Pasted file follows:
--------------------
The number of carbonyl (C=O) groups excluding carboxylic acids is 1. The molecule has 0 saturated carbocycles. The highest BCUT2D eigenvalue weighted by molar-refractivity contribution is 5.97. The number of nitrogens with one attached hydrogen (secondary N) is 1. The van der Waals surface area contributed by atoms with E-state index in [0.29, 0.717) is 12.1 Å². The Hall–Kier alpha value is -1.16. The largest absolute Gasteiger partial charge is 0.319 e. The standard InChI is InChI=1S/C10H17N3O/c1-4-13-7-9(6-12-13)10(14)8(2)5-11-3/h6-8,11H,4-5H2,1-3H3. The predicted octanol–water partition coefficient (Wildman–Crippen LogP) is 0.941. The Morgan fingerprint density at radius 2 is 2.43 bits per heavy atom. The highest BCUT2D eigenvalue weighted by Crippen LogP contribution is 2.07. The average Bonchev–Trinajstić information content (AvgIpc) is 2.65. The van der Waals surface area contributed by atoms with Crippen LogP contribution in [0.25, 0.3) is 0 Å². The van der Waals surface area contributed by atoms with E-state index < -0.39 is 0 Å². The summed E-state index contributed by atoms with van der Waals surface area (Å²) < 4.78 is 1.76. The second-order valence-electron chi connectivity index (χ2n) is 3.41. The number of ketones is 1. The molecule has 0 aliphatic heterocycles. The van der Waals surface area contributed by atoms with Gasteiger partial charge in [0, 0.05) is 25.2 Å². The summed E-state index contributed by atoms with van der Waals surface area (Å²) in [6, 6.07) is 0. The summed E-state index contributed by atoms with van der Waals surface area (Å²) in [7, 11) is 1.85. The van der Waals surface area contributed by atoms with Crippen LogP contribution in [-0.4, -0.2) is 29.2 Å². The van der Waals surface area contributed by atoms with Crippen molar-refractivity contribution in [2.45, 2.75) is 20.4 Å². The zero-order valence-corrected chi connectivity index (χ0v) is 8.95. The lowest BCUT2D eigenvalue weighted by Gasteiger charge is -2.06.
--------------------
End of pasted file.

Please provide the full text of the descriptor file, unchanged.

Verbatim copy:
The number of carbonyl (C=O) groups excluding carboxylic acids is 1. The molecule has 0 saturated carbocycles. The highest BCUT2D eigenvalue weighted by molar-refractivity contribution is 5.97. The number of nitrogens with one attached hydrogen (secondary N) is 1. The van der Waals surface area contributed by atoms with E-state index in [0.29, 0.717) is 12.1 Å². The Hall–Kier alpha value is -1.16. The largest absolute Gasteiger partial charge is 0.319 e. The standard InChI is InChI=1S/C10H17N3O/c1-4-13-7-9(6-12-13)10(14)8(2)5-11-3/h6-8,11H,4-5H2,1-3H3. The predicted octanol–water partition coefficient (Wildman–Crippen LogP) is 0.941. The Morgan fingerprint density at radius 2 is 2.43 bits per heavy atom. The highest BCUT2D eigenvalue weighted by Crippen LogP contribution is 2.07. The average Bonchev–Trinajstić information content (AvgIpc) is 2.65. The van der Waals surface area contributed by atoms with Crippen LogP contribution in [0.25, 0.3) is 0 Å². The van der Waals surface area contributed by atoms with E-state index < -0.39 is 0 Å². The summed E-state index contributed by atoms with van der Waals surface area (Å²) < 4.78 is 1.76. The second-order valence-electron chi connectivity index (χ2n) is 3.41. The number of ketones is 1. The molecule has 0 aliphatic heterocycles. The van der Waals surface area contributed by atoms with Gasteiger partial charge in [0, 0.05) is 25.2 Å². The summed E-state index contributed by atoms with van der Waals surface area (Å²) in [6, 6.07) is 0. The summed E-state index contributed by atoms with van der Waals surface area (Å²) in [7, 11) is 1.85. The van der Waals surface area contributed by atoms with Crippen LogP contribution in [-0.4, -0.2) is 29.2 Å². The van der Waals surface area contributed by atoms with Crippen molar-refractivity contribution in [2.45, 2.75) is 20.4 Å². The zero-order valence-corrected chi connectivity index (χ0v) is 8.95. The lowest BCUT2D eigenvalue weighted by Gasteiger charge is -2.06.